And, what if the broker-dealer is a dual registrant, but the advisor is only a registered representative of the broker-dealer and thus can only recommend account types available through the broker-dealer. Again, the SEC addressed that question in the Adopting Release:
Similarly, where the financial professional is only registered as an associated person of a broker-dealer (regardless of whether that broker-dealer entity is a dual-registrant or affiliated with an investment adviser), he or she would need to take into consideration only the brokerage accounts available. However, even if a broker-dealer only offered brokerage accounts, the associated person would nevertheless need to have a reasonable basis to believe that the recommended account was in the best interest of the retail customer.
But elsewhere in the Adopting Release, the SEC explained that, if the broker-dealer is a dual registrant, but the advisor can only represent the brokerage side of the house, that is a “material limitation” on the advisor’s services. The effect of a material limitation is that the broker-dealer (or the advisor) must disclose that the advisor has a material limitation on his or her services and what that material limitation is. Interestingly, both the Care Obligation and the Disclosure Obligation in Reg BI are placed on both the broker-dealer and the individual advisor, so that, if the material limitation is not disclosed by the broker-dealer, the advisor must disclose it. And the disclosure should be in writing.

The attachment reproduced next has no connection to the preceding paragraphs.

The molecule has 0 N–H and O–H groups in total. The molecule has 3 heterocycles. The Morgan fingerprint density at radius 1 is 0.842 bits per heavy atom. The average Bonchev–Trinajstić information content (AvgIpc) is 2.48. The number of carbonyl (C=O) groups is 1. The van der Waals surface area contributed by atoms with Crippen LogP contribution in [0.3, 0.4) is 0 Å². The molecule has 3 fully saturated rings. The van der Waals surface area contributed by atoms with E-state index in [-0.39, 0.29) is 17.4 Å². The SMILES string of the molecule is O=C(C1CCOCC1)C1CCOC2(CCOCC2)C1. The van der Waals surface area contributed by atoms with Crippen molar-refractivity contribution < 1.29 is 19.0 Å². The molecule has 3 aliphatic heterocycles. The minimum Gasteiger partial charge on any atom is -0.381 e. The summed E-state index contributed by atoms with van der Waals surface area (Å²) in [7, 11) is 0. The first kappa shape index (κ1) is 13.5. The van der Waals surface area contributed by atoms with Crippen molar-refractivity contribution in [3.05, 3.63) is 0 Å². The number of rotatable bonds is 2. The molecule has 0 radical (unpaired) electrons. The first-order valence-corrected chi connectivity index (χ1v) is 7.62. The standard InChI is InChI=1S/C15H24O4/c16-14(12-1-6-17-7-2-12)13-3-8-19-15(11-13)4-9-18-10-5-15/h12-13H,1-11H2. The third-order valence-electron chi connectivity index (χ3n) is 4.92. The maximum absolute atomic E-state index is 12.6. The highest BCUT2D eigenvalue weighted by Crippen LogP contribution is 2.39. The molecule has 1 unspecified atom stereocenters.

The SEC says that the account type requirements are a new regulatory burden on broker-dealers. Among other things, that means that new practices, policies and procedures, and training will be required . . . and must be in place by June 30, 2020.
For investment advisers, the account type requirements are already in place. As a result, the practices for compliance should already be in place. I am concerned that some (many?) investment advisers may not be aware of this requirement.
My next article, Part 3, in this series about account types, will discuss the SEC’s views on the process required to evaluate account types and SEC examples of what the outcome of that process might look like.
The material contained in this communication is informational, general in nature and does not constitute legal advice. The material contained in this communication should not be relied upon or used without consulting a lawyer to consider your specific circumstances. This communication was published on the date specified and may not include any changes in the topics, laws, rules or regulations covered. Receipt of this communication does not establish an attorney-client relationship. In some jurisdictions, this communication may be considered attorney advertising.
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The views expressed in this article are the views of Fred Reish, and do not necessarily reflect the views of Faegre Drinker.